I’m pleased that there is such a thing as International Jazz Day, though I’m not sure exactly how to observe it, other than by putting on some jazz, which I would probably do anyway. On to the tunes:
- Duke Ellington – The Complete 1936-1940 Variety, Vocalion And Okeh Small Group Sessions. A massive Mosaic box set that I eyed for years before I finally picked it up, just before it went out of print. This is flat-out some of the most wonderful jazz ever recorded, at least for my taste. These small-group sessions have the unmistakable Ellington flair for arrangement and color, but often feel looser and more laid-back than the full orchestra. The first-ever recording of “Caravan” is here, but a few “hits” do not really cover the impact of the whole thing. Truly a near-endless supply of casually tossed-off genius, charming and delightful.
- Paul Motian – Garden of Eden. The obituaries for Motian, who passed in 2011, invariably start with his role as the drummer in Bill Evans’ classic piano trio. But I think he was one of the great bandleaders of recent decades, and this 2004 recording is one of his peaks: a gorgeous wash of sound, featuring no fewer than three guitarists, along with two saxophonists. The two Mingus covers (strangely rare for some reason) are particularly great.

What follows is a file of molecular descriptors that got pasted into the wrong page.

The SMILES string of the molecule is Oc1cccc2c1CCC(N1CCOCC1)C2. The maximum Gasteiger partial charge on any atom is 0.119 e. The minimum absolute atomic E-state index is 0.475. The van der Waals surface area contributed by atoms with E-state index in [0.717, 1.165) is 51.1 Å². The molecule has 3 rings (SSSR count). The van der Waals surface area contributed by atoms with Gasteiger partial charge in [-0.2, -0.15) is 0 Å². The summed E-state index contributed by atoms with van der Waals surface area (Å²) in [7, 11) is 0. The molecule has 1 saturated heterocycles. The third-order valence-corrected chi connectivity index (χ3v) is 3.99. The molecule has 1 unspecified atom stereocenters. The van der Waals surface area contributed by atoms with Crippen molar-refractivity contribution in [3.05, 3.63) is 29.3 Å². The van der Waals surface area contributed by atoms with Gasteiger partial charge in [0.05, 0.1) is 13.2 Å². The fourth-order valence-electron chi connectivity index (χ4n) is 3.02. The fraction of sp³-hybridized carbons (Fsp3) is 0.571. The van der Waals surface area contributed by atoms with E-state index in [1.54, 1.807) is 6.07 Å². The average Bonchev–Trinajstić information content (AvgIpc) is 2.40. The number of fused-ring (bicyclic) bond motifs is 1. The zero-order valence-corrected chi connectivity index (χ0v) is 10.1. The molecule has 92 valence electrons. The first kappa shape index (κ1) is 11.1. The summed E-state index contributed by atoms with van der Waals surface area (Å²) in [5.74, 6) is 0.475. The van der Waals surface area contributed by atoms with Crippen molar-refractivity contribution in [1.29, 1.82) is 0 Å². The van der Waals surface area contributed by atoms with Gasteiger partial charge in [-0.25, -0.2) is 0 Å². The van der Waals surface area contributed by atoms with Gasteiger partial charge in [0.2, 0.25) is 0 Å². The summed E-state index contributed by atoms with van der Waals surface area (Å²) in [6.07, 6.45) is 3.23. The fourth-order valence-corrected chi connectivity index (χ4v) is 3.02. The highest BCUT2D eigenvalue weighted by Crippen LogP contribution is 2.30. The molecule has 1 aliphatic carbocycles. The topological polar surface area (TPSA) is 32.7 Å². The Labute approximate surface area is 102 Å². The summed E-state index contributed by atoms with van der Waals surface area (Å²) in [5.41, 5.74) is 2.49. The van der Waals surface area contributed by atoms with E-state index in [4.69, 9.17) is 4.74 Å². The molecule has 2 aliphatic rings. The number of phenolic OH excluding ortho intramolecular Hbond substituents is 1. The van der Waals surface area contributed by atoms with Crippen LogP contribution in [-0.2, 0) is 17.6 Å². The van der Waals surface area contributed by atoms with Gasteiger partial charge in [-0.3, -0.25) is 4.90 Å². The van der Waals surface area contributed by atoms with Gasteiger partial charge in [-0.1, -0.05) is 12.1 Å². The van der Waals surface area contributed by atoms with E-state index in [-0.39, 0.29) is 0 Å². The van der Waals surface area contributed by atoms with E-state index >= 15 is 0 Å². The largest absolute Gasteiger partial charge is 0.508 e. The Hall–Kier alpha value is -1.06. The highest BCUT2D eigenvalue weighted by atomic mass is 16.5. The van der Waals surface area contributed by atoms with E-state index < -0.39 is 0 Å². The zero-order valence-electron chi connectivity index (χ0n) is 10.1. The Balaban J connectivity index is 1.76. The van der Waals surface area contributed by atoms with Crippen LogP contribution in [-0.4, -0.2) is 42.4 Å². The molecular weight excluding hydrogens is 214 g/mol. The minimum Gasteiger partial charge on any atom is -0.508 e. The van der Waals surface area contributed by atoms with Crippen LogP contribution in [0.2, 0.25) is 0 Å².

- Chris Lightcap’s Bigmouth – Epicenter. This group’s 2010 recording Deluxe was one of my favorite jazz albums of recent years, thanks to its combination of smart compositions and groove. The 2015 follow-up is just as good and even more varied. Craig Taborn mostly plays electric piano, giving the group a nicely spacy backdrop to the interplay between tenor saxophonists Tony Malaby and Chris Cheek (in what is probably not a coincidence, the same saxophonists as on Garden of Eden). But the writing by bassist-leader Lightcap is what really sets it apart, with some West African riffs and even an arrangement of a Velvet Underground tune.
- Hamiett Bluiett – The Calling. Perhaps one of the most diverse jazz recordings I’ve ever heard, despite a seemingly minimal lineup of Bluiett on winds, D.D. Jackson on keyboards, and Kahil El’Zabar on percussion. The three old masters change instruments and styles on virtually every track to create a mosaic portrait of modern jazz in all its variety, with plenty of rhythm and humor.
- Curtis Fuller – Blues-ette. A near-perfect masterpiece of hard bop from 1959, featuring the great tenor saxophonist Benny Golson along with trombonist Fuller. Nearly as good is Imagination, recorded the same year and adding Thad Jones’ trumpet to the front line.